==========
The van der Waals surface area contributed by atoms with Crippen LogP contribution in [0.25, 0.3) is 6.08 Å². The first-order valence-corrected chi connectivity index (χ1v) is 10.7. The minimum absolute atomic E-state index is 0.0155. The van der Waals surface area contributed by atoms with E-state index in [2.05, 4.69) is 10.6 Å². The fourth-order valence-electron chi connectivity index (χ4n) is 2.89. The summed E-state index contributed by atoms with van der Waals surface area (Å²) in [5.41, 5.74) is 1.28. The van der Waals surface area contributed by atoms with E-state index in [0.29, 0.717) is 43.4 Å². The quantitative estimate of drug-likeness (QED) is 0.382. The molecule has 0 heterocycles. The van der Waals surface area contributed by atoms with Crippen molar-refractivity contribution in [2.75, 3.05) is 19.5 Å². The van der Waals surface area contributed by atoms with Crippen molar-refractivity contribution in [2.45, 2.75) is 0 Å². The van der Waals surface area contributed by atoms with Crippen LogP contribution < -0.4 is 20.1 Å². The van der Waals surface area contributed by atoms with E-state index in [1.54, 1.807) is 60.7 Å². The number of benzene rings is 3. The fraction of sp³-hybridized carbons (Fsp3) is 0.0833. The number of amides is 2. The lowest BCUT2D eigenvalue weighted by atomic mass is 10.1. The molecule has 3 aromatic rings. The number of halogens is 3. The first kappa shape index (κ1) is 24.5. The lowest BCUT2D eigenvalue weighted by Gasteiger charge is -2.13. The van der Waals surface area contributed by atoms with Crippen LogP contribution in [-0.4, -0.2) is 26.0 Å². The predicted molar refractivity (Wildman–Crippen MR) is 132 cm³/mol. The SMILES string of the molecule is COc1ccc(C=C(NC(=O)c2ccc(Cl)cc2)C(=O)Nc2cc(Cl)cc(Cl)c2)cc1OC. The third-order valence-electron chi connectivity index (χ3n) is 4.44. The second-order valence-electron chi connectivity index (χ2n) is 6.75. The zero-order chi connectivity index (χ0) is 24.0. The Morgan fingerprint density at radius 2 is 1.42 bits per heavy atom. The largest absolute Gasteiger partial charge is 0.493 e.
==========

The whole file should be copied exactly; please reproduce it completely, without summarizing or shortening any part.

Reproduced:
The van der Waals surface area contributed by atoms with Crippen LogP contribution in [0.25, 0.3) is 6.08 Å². The first-order valence-corrected chi connectivity index (χ1v) is 10.7. The minimum absolute atomic E-state index is 0.0155. The van der Waals surface area contributed by atoms with E-state index in [2.05, 4.69) is 10.6 Å². The fourth-order valence-electron chi connectivity index (χ4n) is 2.89. The summed E-state index contributed by atoms with van der Waals surface area (Å²) in [5.41, 5.74) is 1.28. The van der Waals surface area contributed by atoms with E-state index in [0.29, 0.717) is 43.4 Å². The quantitative estimate of drug-likeness (QED) is 0.382. The molecule has 0 heterocycles. The van der Waals surface area contributed by atoms with Crippen molar-refractivity contribution in [2.75, 3.05) is 19.5 Å². The van der Waals surface area contributed by atoms with Crippen molar-refractivity contribution in [2.45, 2.75) is 0 Å². The van der Waals surface area contributed by atoms with Crippen LogP contribution < -0.4 is 20.1 Å². The van der Waals surface area contributed by atoms with E-state index in [1.54, 1.807) is 60.7 Å². The number of benzene rings is 3. The fraction of sp³-hybridized carbons (Fsp3) is 0.0833. The number of amides is 2. The lowest BCUT2D eigenvalue weighted by atomic mass is 10.1. The molecule has 3 aromatic rings. The number of halogens is 3. The first kappa shape index (κ1) is 24.5. The lowest BCUT2D eigenvalue weighted by Gasteiger charge is -2.13. The van der Waals surface area contributed by atoms with Crippen LogP contribution in [-0.4, -0.2) is 26.0 Å². The predicted molar refractivity (Wildman–Crippen MR) is 132 cm³/mol. The SMILES string of the molecule is COc1ccc(C=C(NC(=O)c2ccc(Cl)cc2)C(=O)Nc2cc(Cl)cc(Cl)c2)cc1OC. The third-order valence-electron chi connectivity index (χ3n) is 4.44. The second-order valence-electron chi connectivity index (χ2n) is 6.75. The zero-order chi connectivity index (χ0) is 24.0. The Morgan fingerprint density at radius 2 is 1.42 bits per heavy atom. The largest absolute Gasteiger partial charge is 0.493 e.